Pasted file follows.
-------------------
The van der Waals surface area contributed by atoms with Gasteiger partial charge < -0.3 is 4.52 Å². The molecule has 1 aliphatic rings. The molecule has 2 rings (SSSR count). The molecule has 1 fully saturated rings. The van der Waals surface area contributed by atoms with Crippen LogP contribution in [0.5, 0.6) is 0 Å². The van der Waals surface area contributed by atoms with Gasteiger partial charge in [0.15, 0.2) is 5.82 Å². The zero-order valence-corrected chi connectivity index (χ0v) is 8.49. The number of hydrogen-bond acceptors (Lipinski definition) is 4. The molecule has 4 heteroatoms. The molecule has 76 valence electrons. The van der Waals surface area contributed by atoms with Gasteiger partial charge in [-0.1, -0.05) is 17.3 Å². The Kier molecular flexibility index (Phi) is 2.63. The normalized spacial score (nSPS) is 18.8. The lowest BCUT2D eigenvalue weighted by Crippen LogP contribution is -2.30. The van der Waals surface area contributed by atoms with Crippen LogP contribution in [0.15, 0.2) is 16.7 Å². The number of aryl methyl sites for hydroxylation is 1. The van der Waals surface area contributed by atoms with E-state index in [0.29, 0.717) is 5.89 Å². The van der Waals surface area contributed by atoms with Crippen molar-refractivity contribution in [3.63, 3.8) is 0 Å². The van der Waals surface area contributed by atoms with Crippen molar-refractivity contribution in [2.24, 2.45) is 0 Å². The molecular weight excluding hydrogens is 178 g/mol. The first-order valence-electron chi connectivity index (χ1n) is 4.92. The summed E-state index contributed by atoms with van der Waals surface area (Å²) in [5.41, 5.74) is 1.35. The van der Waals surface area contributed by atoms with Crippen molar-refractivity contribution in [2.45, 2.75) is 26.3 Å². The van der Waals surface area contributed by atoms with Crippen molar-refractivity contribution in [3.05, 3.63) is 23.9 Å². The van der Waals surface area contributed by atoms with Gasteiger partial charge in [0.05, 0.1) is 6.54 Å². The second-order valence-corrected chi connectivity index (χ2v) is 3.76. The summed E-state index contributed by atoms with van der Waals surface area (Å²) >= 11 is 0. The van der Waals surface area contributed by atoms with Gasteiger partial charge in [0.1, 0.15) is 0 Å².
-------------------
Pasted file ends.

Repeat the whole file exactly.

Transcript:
The van der Waals surface area contributed by atoms with Gasteiger partial charge < -0.3 is 4.52 Å². The molecule has 1 aliphatic rings. The molecule has 2 rings (SSSR count). The molecule has 1 fully saturated rings. The van der Waals surface area contributed by atoms with Crippen LogP contribution in [0.5, 0.6) is 0 Å². The van der Waals surface area contributed by atoms with Gasteiger partial charge in [0.15, 0.2) is 5.82 Å². The zero-order valence-corrected chi connectivity index (χ0v) is 8.49. The number of hydrogen-bond acceptors (Lipinski definition) is 4. The molecule has 4 heteroatoms. The molecule has 76 valence electrons. The van der Waals surface area contributed by atoms with Gasteiger partial charge in [-0.1, -0.05) is 17.3 Å². The Kier molecular flexibility index (Phi) is 2.63. The normalized spacial score (nSPS) is 18.8. The lowest BCUT2D eigenvalue weighted by Crippen LogP contribution is -2.30. The van der Waals surface area contributed by atoms with Crippen LogP contribution in [0.15, 0.2) is 16.7 Å². The number of aryl methyl sites for hydroxylation is 1. The van der Waals surface area contributed by atoms with E-state index in [0.29, 0.717) is 5.89 Å². The van der Waals surface area contributed by atoms with Crippen molar-refractivity contribution in [3.63, 3.8) is 0 Å². The van der Waals surface area contributed by atoms with Crippen molar-refractivity contribution in [2.24, 2.45) is 0 Å². The molecular weight excluding hydrogens is 178 g/mol. The first-order valence-electron chi connectivity index (χ1n) is 4.92. The summed E-state index contributed by atoms with van der Waals surface area (Å²) in [5.41, 5.74) is 1.35. The van der Waals surface area contributed by atoms with Crippen molar-refractivity contribution in [2.45, 2.75) is 26.3 Å². The van der Waals surface area contributed by atoms with Crippen molar-refractivity contribution in [3.05, 3.63) is 23.9 Å². The van der Waals surface area contributed by atoms with Gasteiger partial charge in [0.05, 0.1) is 6.54 Å². The second-order valence-corrected chi connectivity index (χ2v) is 3.76. The summed E-state index contributed by atoms with van der Waals surface area (Å²) >= 11 is 0. The van der Waals surface area contributed by atoms with Gasteiger partial charge in [0.1, 0.15) is 0 Å².